While I don’t want it to return, I do have one fond memory of the drought that persisted in Maine over the past couple of years.

It’s called sunshine.

The almost constant dampness this year – whether rain, fog or hazy high humidity – has been more detrimental to our garden’s early-season vegetable production than to flower production. Worse than both is the pressure on my sinuses that never quite reaches headache stage but makes thinking things through and remembering what I am supposed to be doing more difficult. It’s a foggy brain in addition to foggy weather.

So here’s my mid-season garden report. Bear in mind, I’m writing this more than a week before you’re reading it, so who knows what Mother Nature will throw at us in the meanwhile.


The biggest disappointment was the Fourth of July. We are traditionalists and usually celebrate with salmon, peas and strawberry shortcake.


The strawberries should have been OK. We picked our first ripe berries on June 7 and were able to harvest a quart or so most days when it wasn’t too rainy to pick. With all the cool, damp weather they didn’t ripen quickly but did so consistently. For the 4th and the two days before it, though, we had a deluge. Had I bothered to pick them then, the berries would have been mushy. I didn’t bother. The following week, on July 9, we picked the last of the strawberries.

I braved the rain, however, to try picking peas. In the few shelling peas that looked large enough to pick, the peas were small, which I could live with, but also more white than green. Plants need sunshine to make chlorophyll, which turns leaves and other parts of plants green. We didn’t get enough sun for green peas.

I did manage to harvest about a pint of Sugar Snap peas —those are the ones with edible pods — so the five people at dinner that evening split those. Fortunately, the peas started bountiful production on July 10, and as I write this, the harvest has been good. They are now green, tasty and sweet.

Asparagus, I am happy to report, was prolific and tasty from the start. We had more sunshine in May had than June, so we harvested our first asparagus on May 5 and the feast continued into June.

Lettuce has also been reliable. We’ve had a continuous supply since April 27, the date of our first harvest.

Walking through the garden on July 9 after four days away, I was surprised to see about a quarter pint of ripe raspberries and many healthy green berries that we hope will ripen soon. That’s about a month sooner than usual.


We’re looking forward to blueberries. Our high-bush blueberries have more unripe berries on them than we have ever seen before. We’ve covered them with fine-mesh netting to keep the birds and other critters from eating them before we can get to them. A good blueberry crop might make up for the less-than-stellar strawberry season.

Yellow azaleas blooming in columnist Tom Atwell’s garden. The flowers were abundant this year, but the rain mean an abbreviated blossoming season. Photo by Tom Atwell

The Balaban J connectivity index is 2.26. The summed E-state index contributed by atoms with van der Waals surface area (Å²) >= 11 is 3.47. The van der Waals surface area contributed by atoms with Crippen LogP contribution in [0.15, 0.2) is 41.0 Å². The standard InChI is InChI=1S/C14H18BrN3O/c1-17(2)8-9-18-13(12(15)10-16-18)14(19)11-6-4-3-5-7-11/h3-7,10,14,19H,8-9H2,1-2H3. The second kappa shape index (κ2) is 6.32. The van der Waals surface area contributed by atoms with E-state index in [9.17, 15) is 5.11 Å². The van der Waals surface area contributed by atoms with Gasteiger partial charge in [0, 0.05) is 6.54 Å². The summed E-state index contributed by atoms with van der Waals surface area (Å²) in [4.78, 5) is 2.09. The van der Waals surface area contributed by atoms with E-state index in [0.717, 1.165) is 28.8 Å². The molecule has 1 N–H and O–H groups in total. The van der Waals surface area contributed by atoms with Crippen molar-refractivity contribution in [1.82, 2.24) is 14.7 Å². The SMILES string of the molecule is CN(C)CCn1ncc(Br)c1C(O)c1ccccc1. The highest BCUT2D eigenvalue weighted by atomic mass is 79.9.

Our flowers have done better than the vegetables despite all the rain, and honestly they are more important to our happiness. We can buy all the vegetables we want to eat, but we can’t buy plants that immediately will add beauty to our yard and lift our spirits even on gloomy days. Such plants take years to produce.

The flowering bulbs came early; the very earliest was a spunky yellow crocus that braved the elements on March 19. It was followed by iris reticulata, daffodils and tulips. The early ephemerals, trout lily and bloodroot, also did well.

With the exception of the blue hydrangeas, most of our shrubs have been gorgeous. Our Annabelle, a white hydrangea, has many huge flowers this year.

Our viburnums also had a good year. Even the woods around a family camp in the suburbs of Bethel was prolific with nannyberries, Viburnum lentago, during an early-July visit.


Our serviceberry, Amelanchier, also had beautiful blossoms in early May and had bountiful berries just recently. They are edible, but we don’t find them tasty so we let the birds have them.

While the azaleas and rhododendrons were not as prolifically beautiful as normal, a few looked good, just for a shorter time than usual.

The only perennial flowers that the wet weather has damaged were the peonies and delphiniums. A couple of tall delphiniums got blown over by the wind and had to be brought inside as cut flowers – a tragedy, I know. And though the peonies looked good when young, with all the rain, some plants quickly got mushy or moldy.

As we moved into July, the daylilies started their show, and they’ve been both prolific and beautiful, with a lot of blossoms on every plant.

Even the lilies have been striking, despite a bit of damage from the red lily-leaf beetle. As the case with most of the people we hang out with, you ignore their little flaws.

I completed No Mow May, a movement across the country encouraging home owners and businesses to let the grass grow long early in the gardening season in order to help pollinators when there isn’t much for them to eat. I mowed for the first time this season on June 3, after all the violets within our lawn had stopped blooming. There are two places I still haven’t mown – a spot in the back lawn with an impressive patch of field daisies and a shady side lawn with a lot of campanula.

I might not mow those until it is time for fall raking.

Tom Atwell is a freelance writer gardening in Cape Elizabeth. He can be contacted at: tomatwell@me.com.

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